Shirley Skeel traces the 27-year takeover history of the voracious group whose appetite ultimately raised the apprehensions of the mighty ICI.
"It's a funny day. Your stockbroker rings up and says 'Hanson's going to bid. Can we represent you?' and you hear the cash registers start ringing." It was July 10 years ago, the morning of the old Berec (Ever Ready) group's annual big bash. Chairman Colin Stapleton was bent over his desk when he got the call telling him of the dawn raid taking 15% of his company.
"It's nice to see somebody has faith in us," he quipped numbly to the first journalist on the telephone. It drew a laugh. But within two months that faith was a passion. And by January 1982, despite a rival counterbid, Berec was at the altar with a shotgun to its head.
"At the end of the day you have little choice. It is the City's decision." Today Stapleton runs a hotel in Cambridgeshire and ruminates on "the way the world is". As a director he had aimed to create both jobs and profits. Hanson's focus on concentrating on shareholder value, he says, is valid too, but "if you want an industry for your grandchildren, you don't let Hanson around".
Today ICI is intimating much the same message as it burrows through Hanson's record. Criticisms of Hanson's clever accounting and hard-nosed methods are not hard to find. But, disturbingly for the ICI camp, Hanson has also left a trail of successful, if smaller, companies - some under its own wing, some run by new dedicated owners. Says ex-Hanson man Harvey Lipsith, who headed a management buyout of the Allders retail group from the Hanson-controlled UDS: "UDS acted appalling as a conglomerate and every business that was divested performed better under its new management." A former UDS manager concurred with this: "The head office just stopped the local management from running the businesses the way they wanted to." Notably, over Hanson plc's 27-year history, attitudes appear to have changed.
Of the 10 public bids that failed, all, bar one, occurred before 1986. In earlier days Hanson many times dropped a bid if the market or a rival pushed the price too far. But as the group has grown, Lords Hanson and White have been more willing to bid high - the jump in the initial bid for Imperial Group from £1.9 billion to a final £2.6 billion being an example. Sometimes they have drawn criticism over the price; most times they have proved their critics wrong. Either way, it does not bode well for ICI.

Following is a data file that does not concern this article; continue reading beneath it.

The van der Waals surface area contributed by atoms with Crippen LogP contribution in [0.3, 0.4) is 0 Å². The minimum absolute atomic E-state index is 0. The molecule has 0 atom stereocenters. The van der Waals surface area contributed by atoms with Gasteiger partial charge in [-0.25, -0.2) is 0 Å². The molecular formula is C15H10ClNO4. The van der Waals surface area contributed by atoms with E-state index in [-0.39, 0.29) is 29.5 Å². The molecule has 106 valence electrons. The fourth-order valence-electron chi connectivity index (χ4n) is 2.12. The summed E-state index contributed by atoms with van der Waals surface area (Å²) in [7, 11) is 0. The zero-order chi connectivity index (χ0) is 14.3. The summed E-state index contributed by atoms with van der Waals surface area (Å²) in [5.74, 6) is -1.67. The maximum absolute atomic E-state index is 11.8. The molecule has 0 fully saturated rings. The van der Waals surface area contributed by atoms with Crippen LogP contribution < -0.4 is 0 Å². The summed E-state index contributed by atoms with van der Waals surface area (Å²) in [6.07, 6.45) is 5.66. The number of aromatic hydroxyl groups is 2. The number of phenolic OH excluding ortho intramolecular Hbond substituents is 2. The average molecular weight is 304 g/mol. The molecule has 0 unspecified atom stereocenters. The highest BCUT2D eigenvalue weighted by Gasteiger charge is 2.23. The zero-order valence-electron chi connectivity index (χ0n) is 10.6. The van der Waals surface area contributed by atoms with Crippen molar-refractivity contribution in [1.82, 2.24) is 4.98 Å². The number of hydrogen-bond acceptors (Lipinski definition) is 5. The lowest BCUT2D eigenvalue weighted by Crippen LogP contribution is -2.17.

But what Hanson's story most suggests, as the Financial Times presciently wrote in 1985, is that "the logical conclusion ... is that the likes of ICI must eventually be swallowed up if the momentum is to be sustained".
James Hanson, says old-time colleague John Pattison, "was always a most remarkable figure". The six-foot-four redhead emerged from the infantry, after seven years of war service, at the age of 26 and returned home to Huddersfield, Yorkshire. He arrived to find that the family transport business, built up from a packhorse round set up by his great great grandmother in 1848, was to be partly nationalised.
With a share of the £3 million compensation, James and his brother Bill set up a haulage company in Canada. However, his brother died in 1954 and James returned, teaming up with his old friend Gordon White. The two began importing large comical American greetings cards, until then unseen in the UK. The business was later sold but the Hanson White trade mark lives on. Throughout the 1950s Hanson's Savile Row suits, his romances with Jean Simmons, Joan Collins and Audrey Hepburn, and his flights across the Atlantic won him an unwanted image. "I was in the propeller set. I never moved into the jet set," he said later.
In 1959 he secretly married an American office worker, Geraldine Kaelin, and a new turn of his life began. Under his father's influence, Hanson learned to rely on successful individuals running their own depots - a hands-off policy that endures today. In the early '60s he and White took control of a family lorry dealer, Oswald Tillotson, and then sold it into the public Wiles Group. Within a year they had taken control, backed by a £300,000 capitalisation. Hanson and White began to weave the net that was to bag some of the biggest prey ever seen in the UK.